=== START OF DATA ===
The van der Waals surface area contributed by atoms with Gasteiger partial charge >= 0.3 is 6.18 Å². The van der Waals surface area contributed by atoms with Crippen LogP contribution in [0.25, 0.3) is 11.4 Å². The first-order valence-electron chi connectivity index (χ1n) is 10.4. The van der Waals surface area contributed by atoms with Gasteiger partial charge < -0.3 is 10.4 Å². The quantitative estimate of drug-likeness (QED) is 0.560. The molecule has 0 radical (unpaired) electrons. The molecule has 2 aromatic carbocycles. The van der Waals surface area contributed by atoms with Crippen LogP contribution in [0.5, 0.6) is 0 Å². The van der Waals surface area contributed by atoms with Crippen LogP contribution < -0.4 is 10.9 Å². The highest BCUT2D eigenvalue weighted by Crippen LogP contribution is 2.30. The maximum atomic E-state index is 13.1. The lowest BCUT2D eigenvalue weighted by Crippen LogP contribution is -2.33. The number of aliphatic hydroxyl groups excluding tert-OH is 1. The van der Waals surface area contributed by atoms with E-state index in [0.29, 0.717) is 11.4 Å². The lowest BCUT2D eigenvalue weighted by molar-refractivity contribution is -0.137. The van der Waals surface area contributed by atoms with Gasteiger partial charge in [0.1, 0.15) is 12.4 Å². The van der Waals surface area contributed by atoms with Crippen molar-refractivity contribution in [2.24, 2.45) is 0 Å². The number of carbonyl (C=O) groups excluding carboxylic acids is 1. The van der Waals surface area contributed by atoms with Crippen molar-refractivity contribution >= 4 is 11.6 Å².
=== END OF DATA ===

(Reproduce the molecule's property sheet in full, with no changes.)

The van der Waals surface area contributed by atoms with Gasteiger partial charge >= 0.3 is 6.18 Å². The van der Waals surface area contributed by atoms with Crippen LogP contribution in [0.25, 0.3) is 11.4 Å². The first-order valence-electron chi connectivity index (χ1n) is 10.4. The van der Waals surface area contributed by atoms with Gasteiger partial charge < -0.3 is 10.4 Å². The quantitative estimate of drug-likeness (QED) is 0.560. The molecule has 0 radical (unpaired) electrons. The molecule has 2 aromatic carbocycles. The van der Waals surface area contributed by atoms with Crippen LogP contribution in [0.5, 0.6) is 0 Å². The van der Waals surface area contributed by atoms with Crippen LogP contribution < -0.4 is 10.9 Å². The highest BCUT2D eigenvalue weighted by Crippen LogP contribution is 2.30. The maximum atomic E-state index is 13.1. The lowest BCUT2D eigenvalue weighted by Crippen LogP contribution is -2.33. The number of aliphatic hydroxyl groups excluding tert-OH is 1. The van der Waals surface area contributed by atoms with E-state index in [0.29, 0.717) is 11.4 Å². The lowest BCUT2D eigenvalue weighted by molar-refractivity contribution is -0.137. The van der Waals surface area contributed by atoms with Gasteiger partial charge in [0.1, 0.15) is 12.4 Å². The van der Waals surface area contributed by atoms with Crippen molar-refractivity contribution in [2.24, 2.45) is 0 Å². The number of carbonyl (C=O) groups excluding carboxylic acids is 1. The van der Waals surface area contributed by atoms with Crippen molar-refractivity contribution >= 4 is 11.6 Å².